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  • This Grand Experiment: When Women Entered the Federal Workforce in Civil War–Era Washington, D.C by Jessica Ziparo
  • Sarah J. Purcell (bio)
This Grand Experiment: When Women Entered the Federal Workforce in Civil War–Era Washington, D.C. By Jessica Ziparo. (Chapel Hill: University of North Carolina Press, 2017. Pp. 352. Cloth, $39.95.)

Recent historiography is expanding our view of how deeply northern women participated in the home-front activities that made the Civil War possible, granting us a better understanding of women arsenal and factory workers, sex workers, teachers, and journalists who join the list of important women reformers, writers, sanitary commission workers, and domestic laborers who have long seemed essential to understanding the war. Jessica Ziparo's This Grand Experiment provides an excellent, detailed look at another group of women who need to be added to the list of essential war workers: the thousands who sought and gained employment in the federal government from 1861 until the early 1870s.

Ziparo builds on insights in Cindy Aron's Ladies and Gentlemen of the Civil Service: Middle-Class Workers in Victorian America (1987), which shows that women were an important part of the growth of the civil service between 1860 and 1900. Ziparo notes, however, that Aron's evidence is [End Page 326] heavily weighted toward the 1880s and 1890s and that deeper focus on the 1860s allows us to assess federal female employment in relation to the war effort more clearly. Ziparo offers a lot of fresh insight here.

The Civil War coincided with a significant growth in federal employment for women: Ziparo notes that the Federal Register shows "an increase of over 5,000 percent" in female federal employment during the 1860s (1). She uses employment records, census records, correspondence, and newspaper evidence to insightfully chart the experiences of these women (white and African American), and she does a nice job of balancing institutional power and women's individual and collective agency in their own employment. Ziparo writes engagingly, using colorful letters and diaries by women such as Julia Wilbur and Anna Dudley to illuminate the experiences of scores more who left little testimony about their feelings.

Ziparo argues that "the government employment of women was a system forged in the exigencies of the Civil War and hardened by the ambitions and persistence of the women of America" (14). She structures the book's seven brisk chapters to "follow the life cycle of a woman's federal employment," recognizing that almost all women who sought federal employment were driven to some extent by financial need (12). The first chapter explores how federal department supervisors came to adopt the idea of hiring women, who "yearned for intellectually demanding and high-paying jobs in a land of limited options for female employment" (12). Chapter 2 explains the hiring process and stresses that the most successful female applicants framed themselves as dependent, needy supplicants to male patronage. Chapter 3 shows how women performed clerical tasks (and even some manual labor) equal to men's work but still had trouble gaining advancement and recognition. Chapter 4 places female workers' lives in the context of Civil War Washington, D.C., stressing challenges in housing and health while showing female independence. Chapter 5 centers on an 1864 sex scandal in the Treasury Department and explores how women endured difficult sexualized workplaces. Chapter 6 takes a look at how women (especially white women) largely successfully fought to retain their employment after the Civil War, while chapter 7 reveals how women were systematically paid much less than men for the same work, despite an effort to get Congress to address pay inequity. Ziparo explains well how many of the book's themes—female supplication, besmirched sexual reputations, unequal pay, women's organizing—would all have consequences for subsequent generations of federal employees.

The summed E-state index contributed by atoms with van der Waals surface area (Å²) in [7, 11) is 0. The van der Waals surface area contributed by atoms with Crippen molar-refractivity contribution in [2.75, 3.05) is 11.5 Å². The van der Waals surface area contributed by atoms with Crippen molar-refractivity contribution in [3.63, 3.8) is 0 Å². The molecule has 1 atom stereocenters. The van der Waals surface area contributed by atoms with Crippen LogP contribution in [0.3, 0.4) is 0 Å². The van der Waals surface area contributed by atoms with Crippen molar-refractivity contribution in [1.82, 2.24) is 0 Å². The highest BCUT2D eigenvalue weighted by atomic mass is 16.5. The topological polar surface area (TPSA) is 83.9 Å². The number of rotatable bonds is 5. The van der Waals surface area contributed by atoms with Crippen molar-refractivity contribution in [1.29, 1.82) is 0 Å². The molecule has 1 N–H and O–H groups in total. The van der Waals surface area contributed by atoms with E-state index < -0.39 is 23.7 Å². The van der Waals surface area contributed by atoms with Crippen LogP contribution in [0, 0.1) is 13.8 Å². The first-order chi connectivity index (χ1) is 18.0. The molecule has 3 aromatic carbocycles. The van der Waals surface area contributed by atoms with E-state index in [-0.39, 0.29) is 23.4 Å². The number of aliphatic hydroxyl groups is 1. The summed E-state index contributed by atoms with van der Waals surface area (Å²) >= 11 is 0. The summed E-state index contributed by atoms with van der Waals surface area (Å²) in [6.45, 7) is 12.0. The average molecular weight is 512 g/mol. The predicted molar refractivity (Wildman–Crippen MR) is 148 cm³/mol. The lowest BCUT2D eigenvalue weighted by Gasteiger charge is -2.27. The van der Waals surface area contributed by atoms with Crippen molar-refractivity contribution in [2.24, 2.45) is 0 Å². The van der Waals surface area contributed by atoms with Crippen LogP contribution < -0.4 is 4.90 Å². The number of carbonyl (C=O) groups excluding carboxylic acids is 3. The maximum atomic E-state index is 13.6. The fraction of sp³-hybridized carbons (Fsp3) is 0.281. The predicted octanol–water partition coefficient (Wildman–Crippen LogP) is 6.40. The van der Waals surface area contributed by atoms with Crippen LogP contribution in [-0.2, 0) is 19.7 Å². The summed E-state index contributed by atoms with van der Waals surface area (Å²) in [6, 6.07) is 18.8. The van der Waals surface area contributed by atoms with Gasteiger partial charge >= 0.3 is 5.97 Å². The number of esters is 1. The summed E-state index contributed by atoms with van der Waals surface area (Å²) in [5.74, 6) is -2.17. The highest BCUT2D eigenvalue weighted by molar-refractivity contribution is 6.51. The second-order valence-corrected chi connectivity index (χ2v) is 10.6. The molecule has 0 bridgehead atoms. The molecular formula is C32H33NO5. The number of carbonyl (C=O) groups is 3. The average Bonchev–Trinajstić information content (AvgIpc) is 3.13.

The information on the growth of and challenges inherent in female employment that Ziparo presents is clear and will be of interest to anyone teaching the history of the period to undergraduates. As she herself [End Page 327] has noted in an op-ed for the History News Network entitled "What the Women of Today Can Learn from the Women...


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